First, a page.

• 06 of 10
    Paddle steamer at the bank of Elbe river, view of Albertinum, Church of our Lady, Sekundogenitur and Augustus bridge, Dresden, Saxony, Germany, Europe
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    Take a boat trip on one of the historic paddle steamers on the river Elbe. You can take a coffee cruise in the afternoon (where you can eat as much German cake as you want), glide down the river to the town of Meissen where porcelain is made, or take a cruise through the peaceful scenery of Saxony Switzerland.

  • 07 of 10
    Semper Opera Dresden
    ••• Sylvio Dittrich/

    Spend an unforgettable evening in the lavish Semper Opera, built in 1841 by the German architect, Gottfried Semper. Set at the Theater Square in the heart of Dresden, the portal of the Opera depicts famous artists such as Goethe, Shakespeare, and ​Molière.

    The Semper Opera was completely destroyed by Allied bombing in 1945. After extensive reconstruction, the Opera reopened in 1985 - with the same piece that was performed just before its destruction.

  • 08 of 10
    Dresden Elbtal
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    The river Elbe, which flows right past Dresden’s Old Town, is lined with wide, grassy riverbanks, which offer stunning views of the Old Town and offer unique places to relax, stroll, and barbecue.

    In summer, you can join the locals at the biergarten, or watch movies in one of the largest outdoor theaters in Germany for Filmnaechte am Elbufer from July to September. Use the extensive biking trails to explore more of the region.

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  • 09 of 10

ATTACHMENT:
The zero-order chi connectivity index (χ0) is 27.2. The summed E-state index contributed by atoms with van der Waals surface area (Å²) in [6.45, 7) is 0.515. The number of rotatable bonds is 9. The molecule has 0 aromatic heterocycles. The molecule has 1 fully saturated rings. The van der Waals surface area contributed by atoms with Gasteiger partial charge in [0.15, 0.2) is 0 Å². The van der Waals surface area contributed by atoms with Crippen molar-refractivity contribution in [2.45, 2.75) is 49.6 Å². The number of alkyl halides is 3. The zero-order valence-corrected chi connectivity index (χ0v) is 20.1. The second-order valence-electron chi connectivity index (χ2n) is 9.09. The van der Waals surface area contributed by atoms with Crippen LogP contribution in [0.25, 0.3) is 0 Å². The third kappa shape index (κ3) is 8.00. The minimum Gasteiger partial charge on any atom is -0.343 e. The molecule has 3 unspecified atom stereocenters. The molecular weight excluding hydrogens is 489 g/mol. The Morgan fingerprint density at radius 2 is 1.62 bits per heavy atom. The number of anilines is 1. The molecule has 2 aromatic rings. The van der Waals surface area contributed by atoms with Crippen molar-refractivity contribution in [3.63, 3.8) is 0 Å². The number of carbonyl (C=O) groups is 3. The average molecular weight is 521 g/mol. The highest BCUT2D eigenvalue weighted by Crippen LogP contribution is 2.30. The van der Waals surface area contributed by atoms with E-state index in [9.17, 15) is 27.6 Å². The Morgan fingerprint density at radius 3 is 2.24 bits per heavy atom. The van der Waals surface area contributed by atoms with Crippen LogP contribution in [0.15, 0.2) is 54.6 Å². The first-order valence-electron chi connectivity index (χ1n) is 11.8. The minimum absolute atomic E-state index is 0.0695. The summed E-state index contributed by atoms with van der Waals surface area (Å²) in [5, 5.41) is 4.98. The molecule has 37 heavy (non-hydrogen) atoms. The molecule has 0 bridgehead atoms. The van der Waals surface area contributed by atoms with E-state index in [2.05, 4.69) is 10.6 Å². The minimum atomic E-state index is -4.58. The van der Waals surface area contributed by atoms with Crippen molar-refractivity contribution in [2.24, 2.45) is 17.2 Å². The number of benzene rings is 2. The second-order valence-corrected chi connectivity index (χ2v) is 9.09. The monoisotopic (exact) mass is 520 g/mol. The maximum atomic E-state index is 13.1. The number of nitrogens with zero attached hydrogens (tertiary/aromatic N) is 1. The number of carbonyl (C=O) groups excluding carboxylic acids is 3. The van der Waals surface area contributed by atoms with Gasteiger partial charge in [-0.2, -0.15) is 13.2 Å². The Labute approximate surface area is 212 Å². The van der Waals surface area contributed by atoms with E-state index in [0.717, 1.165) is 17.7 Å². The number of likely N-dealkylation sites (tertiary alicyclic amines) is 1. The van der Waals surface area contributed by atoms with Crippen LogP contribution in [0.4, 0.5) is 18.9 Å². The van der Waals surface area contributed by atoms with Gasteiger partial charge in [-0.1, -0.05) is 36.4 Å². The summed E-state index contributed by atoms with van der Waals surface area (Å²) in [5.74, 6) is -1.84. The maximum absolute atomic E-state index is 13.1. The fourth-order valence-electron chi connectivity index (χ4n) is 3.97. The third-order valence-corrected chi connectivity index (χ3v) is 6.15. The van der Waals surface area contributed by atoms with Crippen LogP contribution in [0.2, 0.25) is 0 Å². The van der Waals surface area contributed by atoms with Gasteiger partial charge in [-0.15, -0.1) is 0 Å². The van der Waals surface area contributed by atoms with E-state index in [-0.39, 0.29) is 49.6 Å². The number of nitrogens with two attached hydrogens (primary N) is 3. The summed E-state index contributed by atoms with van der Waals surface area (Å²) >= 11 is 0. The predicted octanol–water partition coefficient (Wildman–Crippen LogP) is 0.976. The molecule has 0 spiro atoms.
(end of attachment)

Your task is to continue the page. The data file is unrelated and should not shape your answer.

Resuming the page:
Pfunds Molkerei in Dresden
    ••• Lvova Anastasiya

    The Guinness Book of Records lists Pfund’s Dairy (Dresdner Molkerei Gebrüder Pfund) as the most beautiful milk shop in the world. Opened in 1880 by the Pfund brothers in the Neustadt quarter, this assessment is hard to argue with.

    This unique dairy is elaborately decorated from floor to ceiling with hand-painted porcelain tiles from the neo-Renaissance period. It’s a feast for all senses – don’t leave without trying some local cheeses, homemade ice cream, or a glass of fresh buttermilk.

  • 10 of 10
    Military Historical Museum of the Bundeswehr (MHM) in Dresden Saxony Germany after renovation by Architect Daniel Libeskind
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    Dresden Museum of Military History (Militärhistorisches Museum der Bundeswehr) is a fascinating dive into Germany's military history, as well as an exploration of some of the darker elements of the country's past.

    Originally an armory from 1876 for Kaiser Wilhelm I, the site has undergone many transformations including time as a Nazi museum, Soviet museum, and East German museum. Ironically, it survived the Allied attacks of 1945 while much of the city burned because of its location on the outskirts.

    The museum has over 1.2 million exhibits from large equipment and ammunition to devices and equipment to scale-based replicas and models. There is an impressive collection of over 800 land, air and sea vehicles, over 1,000 guns, rockets and flamethrowers, and historically significant items like the ship's bell from SMS Schleswig-Holstein. However, the focus here is not on the glory battle or might of weaponry, but the human aspects of war.